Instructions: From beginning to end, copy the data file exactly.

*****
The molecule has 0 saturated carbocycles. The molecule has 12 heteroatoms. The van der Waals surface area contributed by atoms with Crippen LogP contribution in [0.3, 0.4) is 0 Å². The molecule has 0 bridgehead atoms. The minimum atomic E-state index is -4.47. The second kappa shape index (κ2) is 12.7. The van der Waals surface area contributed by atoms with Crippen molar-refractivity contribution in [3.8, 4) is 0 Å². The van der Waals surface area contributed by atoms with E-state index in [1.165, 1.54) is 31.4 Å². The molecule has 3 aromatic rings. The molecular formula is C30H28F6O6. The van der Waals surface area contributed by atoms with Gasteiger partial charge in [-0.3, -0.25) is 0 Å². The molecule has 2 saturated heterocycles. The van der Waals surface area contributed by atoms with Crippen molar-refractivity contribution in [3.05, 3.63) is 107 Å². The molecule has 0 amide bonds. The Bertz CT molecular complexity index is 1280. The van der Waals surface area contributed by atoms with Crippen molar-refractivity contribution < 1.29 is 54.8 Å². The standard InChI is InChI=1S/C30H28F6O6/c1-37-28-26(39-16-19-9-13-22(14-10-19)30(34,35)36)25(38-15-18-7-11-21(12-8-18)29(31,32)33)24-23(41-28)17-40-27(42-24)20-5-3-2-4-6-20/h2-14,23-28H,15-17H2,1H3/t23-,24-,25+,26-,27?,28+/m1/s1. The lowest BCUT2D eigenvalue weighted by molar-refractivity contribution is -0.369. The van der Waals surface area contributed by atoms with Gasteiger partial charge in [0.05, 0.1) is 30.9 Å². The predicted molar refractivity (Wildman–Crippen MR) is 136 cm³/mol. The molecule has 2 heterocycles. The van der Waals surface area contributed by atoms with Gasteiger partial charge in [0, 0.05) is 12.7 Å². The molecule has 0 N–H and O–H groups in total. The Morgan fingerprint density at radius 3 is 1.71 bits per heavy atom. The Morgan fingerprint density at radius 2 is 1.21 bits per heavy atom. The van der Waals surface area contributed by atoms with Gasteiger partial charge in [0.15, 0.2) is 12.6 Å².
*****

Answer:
The molecule has 0 saturated carbocycles. The molecule has 12 heteroatoms. The van der Waals surface area contributed by atoms with Crippen LogP contribution in [0.3, 0.4) is 0 Å². The molecule has 0 bridgehead atoms. The minimum atomic E-state index is -4.47. The second kappa shape index (κ2) is 12.7. The van der Waals surface area contributed by atoms with Crippen molar-refractivity contribution in [3.8, 4) is 0 Å². The van der Waals surface area contributed by atoms with E-state index in [1.165, 1.54) is 31.4 Å². The molecule has 3 aromatic rings. The molecular formula is C30H28F6O6. The van der Waals surface area contributed by atoms with Gasteiger partial charge in [-0.3, -0.25) is 0 Å². The molecule has 2 saturated heterocycles. The van der Waals surface area contributed by atoms with Crippen molar-refractivity contribution in [3.05, 3.63) is 107 Å². The molecule has 0 amide bonds. The Bertz CT molecular complexity index is 1280. The van der Waals surface area contributed by atoms with Crippen molar-refractivity contribution < 1.29 is 54.8 Å². The standard InChI is InChI=1S/C30H28F6O6/c1-37-28-26(39-16-19-9-13-22(14-10-19)30(34,35)36)25(38-15-18-7-11-21(12-8-18)29(31,32)33)24-23(41-28)17-40-27(42-24)20-5-3-2-4-6-20/h2-14,23-28H,15-17H2,1H3/t23-,24-,25+,26-,27?,28+/m1/s1. The lowest BCUT2D eigenvalue weighted by molar-refractivity contribution is -0.369. The van der Waals surface area contributed by atoms with Gasteiger partial charge in [0.05, 0.1) is 30.9 Å². The predicted molar refractivity (Wildman–Crippen MR) is 136 cm³/mol. The molecule has 2 heterocycles. The van der Waals surface area contributed by atoms with Gasteiger partial charge in [0, 0.05) is 12.7 Å². The molecule has 0 N–H and O–H groups in total. The Morgan fingerprint density at radius 3 is 1.71 bits per heavy atom. The Morgan fingerprint density at radius 2 is 1.21 bits per heavy atom. The van der Waals surface area contributed by atoms with Gasteiger partial charge in [0.15, 0.2) is 12.6 Å².